“Part of me felt like I was letting people down but I couldn’t have changed what was going to happen or needed to happen.”

Moss, a former multisport athlete who played professional lacrosse and professional hockey, had felt tremendous stress trying to keep the company going while raising a young family and dealing with a chronic autoimmune condition that periodically affects his walking and the use of his hands.

“It hurt like hell (to close the company) but then I started getting healthier quickly, which was strange because, in the middle of the pandemic, I was actually getting healthier right after we closed the company.”

Moss is now applying his expertise as the leader of a new workplace well-being service offered by the YMCAs of Cambridge and Kitchener-Waterloo. Jennifer Moss, who had stepped away from her day-to-day role at Plasticity prior to last March, continues to excel as a speaker, author and journalist. Her second book, The Burnout Epidemic, will be published by Harvard Business Review in September.

Jim Moss believes strongly in the value of self-reflection and self-awareness. 

“I have no problem with being humble about the mistakes I made along the way,” he says.

In that spirit, he shared a few key learnings from his experience with Plasticity Labs:

  • Growth, capital and mission. Moss says there was a “tension” between his desire to help people at the community level and the pressure to grow the business into something much larger. In particular, seeking outside capital required him to adapt his personal preferences to the expectations of investors and partners to expand the company across Canada. “If I could go back and do it differently, I would have bootstrapped longer and figured out a business model that was a bit more sustainable so you felt you had more control and could take the company in the direction you wanted, rather than maybe feeling pressure to take it a certain way.”
  • Sustainability and resiliency. Building up organizational resiliency is essential, says Moss. That means growing your business to the point where it generates enough profit to create the cash reserves needed to get you through the tough times. “People don't realize how tenuous any company is, but until it's very safe, it's very tenuous,” he says. “You can’t ignore the reality that you need a rainy day fund, that you need something there to get you through those patches where the roof needs fixing or business dries up for whatever reason.”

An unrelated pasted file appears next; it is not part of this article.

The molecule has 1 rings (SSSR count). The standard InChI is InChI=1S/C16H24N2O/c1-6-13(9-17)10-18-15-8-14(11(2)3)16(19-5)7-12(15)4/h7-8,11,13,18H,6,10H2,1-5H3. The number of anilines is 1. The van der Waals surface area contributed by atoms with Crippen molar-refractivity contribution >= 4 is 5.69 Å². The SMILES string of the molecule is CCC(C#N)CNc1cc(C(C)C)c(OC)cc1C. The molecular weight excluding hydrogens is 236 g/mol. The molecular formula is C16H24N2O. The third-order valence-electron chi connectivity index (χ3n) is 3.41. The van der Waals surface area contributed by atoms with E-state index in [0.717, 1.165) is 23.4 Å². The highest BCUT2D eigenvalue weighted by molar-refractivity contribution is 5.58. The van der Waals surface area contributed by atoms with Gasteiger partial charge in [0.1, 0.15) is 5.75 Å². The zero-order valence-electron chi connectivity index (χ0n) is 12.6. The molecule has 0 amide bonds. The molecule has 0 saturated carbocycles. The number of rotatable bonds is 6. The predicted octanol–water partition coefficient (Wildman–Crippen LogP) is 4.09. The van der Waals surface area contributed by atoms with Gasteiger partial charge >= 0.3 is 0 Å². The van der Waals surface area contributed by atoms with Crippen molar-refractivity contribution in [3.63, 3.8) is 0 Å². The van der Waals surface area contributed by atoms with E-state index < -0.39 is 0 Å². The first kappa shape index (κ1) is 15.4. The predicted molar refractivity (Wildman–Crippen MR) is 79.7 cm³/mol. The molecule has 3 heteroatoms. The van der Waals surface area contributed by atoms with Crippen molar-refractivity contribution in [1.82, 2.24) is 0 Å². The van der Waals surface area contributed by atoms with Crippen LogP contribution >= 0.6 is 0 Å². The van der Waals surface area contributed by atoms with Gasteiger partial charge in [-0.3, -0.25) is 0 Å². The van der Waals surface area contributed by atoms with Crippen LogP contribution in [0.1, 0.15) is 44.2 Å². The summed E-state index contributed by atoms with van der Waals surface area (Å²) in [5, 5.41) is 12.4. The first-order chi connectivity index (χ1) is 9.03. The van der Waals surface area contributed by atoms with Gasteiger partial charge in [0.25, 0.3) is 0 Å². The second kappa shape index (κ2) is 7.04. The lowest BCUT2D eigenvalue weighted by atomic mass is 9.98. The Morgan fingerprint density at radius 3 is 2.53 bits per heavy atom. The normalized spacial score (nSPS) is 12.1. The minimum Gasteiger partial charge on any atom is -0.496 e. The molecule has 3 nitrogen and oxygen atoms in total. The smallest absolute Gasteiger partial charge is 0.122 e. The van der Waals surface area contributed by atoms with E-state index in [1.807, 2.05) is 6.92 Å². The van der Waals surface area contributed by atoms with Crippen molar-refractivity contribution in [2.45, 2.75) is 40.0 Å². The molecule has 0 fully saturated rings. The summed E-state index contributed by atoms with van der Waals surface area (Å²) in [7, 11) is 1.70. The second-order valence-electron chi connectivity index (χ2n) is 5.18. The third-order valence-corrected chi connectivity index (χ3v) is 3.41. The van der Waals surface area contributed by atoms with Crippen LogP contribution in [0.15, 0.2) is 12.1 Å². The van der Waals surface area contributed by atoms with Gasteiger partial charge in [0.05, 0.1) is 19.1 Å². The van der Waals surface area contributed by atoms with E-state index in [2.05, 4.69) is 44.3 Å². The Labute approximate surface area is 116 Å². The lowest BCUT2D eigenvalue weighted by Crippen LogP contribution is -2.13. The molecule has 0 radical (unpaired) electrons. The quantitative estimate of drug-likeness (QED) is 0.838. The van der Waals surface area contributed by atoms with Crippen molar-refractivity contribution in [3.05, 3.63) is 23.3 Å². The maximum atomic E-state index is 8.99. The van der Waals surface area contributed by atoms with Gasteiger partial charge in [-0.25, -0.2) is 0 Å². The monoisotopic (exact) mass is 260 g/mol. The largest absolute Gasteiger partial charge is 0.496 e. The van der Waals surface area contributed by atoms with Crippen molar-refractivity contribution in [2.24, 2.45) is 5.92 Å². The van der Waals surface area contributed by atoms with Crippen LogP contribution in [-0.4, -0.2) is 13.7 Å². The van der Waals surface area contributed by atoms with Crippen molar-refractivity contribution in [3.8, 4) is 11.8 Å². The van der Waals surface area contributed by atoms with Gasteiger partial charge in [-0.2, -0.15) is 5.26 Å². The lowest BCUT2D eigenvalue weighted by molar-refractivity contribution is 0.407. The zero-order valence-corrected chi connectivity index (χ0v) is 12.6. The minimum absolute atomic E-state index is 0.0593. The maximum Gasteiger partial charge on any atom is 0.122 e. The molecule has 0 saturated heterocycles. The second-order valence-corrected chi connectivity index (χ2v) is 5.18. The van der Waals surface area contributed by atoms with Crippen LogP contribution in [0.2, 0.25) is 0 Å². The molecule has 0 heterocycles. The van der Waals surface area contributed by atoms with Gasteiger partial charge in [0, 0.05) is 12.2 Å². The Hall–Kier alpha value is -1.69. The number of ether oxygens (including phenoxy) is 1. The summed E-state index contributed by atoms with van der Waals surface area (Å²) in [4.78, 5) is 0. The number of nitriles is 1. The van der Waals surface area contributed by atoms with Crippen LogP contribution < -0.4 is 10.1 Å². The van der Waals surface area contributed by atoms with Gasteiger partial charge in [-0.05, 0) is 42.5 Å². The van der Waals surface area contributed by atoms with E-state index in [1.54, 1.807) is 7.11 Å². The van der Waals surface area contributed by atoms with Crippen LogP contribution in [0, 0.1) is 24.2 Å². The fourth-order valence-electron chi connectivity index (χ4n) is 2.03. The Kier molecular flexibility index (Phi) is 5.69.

• Speed of innovation. Plasticity Labs developed its own digital dashboard and interface to help employers track a variety of metrics related to employee engagement and well-being. But keeping its technology on the leading edge was a constant challenge. “If I could go back and do it differently, I would have done it as an invisible interface where we weren’t an interface in ourselves but we were delivered across other people’s interfaces. So, it would be, How could you bake it into Microsoft Office and Teams, how would you bake it into other technologies that people are using all the time… because building a new behaviour is really hard but borrowing a behaviour is a lot cheaper and a lot easier.”
  • Don’t bet it all on one play. Moss and his team tried to address the interface challenge. They were close to a deal that would have allowed their platform to work through a well-established interface product, but the deal fell apart for an unanticipated reason. “We got really close to a partnership with a major interface but then the company was sold,” he says. “That was just kind of catastrophic because we had over-planned on that coming through. It was a bit of a rookie move.”
  • Married co-founders. Moss was surprised to learn that investors are reluctant to fund a venture run by married co-founders. But he came to learn that running a business with your life-partner means that you rarely get a break from the stresses of work. “A family is your refuge, your haven,” he says. “When you're both working in the same company, the valleys are aligned and the peaks are aligned and you’re rarely able to support each other as well….  I think we would have done it a bit differently – one of us would have stayed working in something else and being supportive to the process but not being embedded in it.”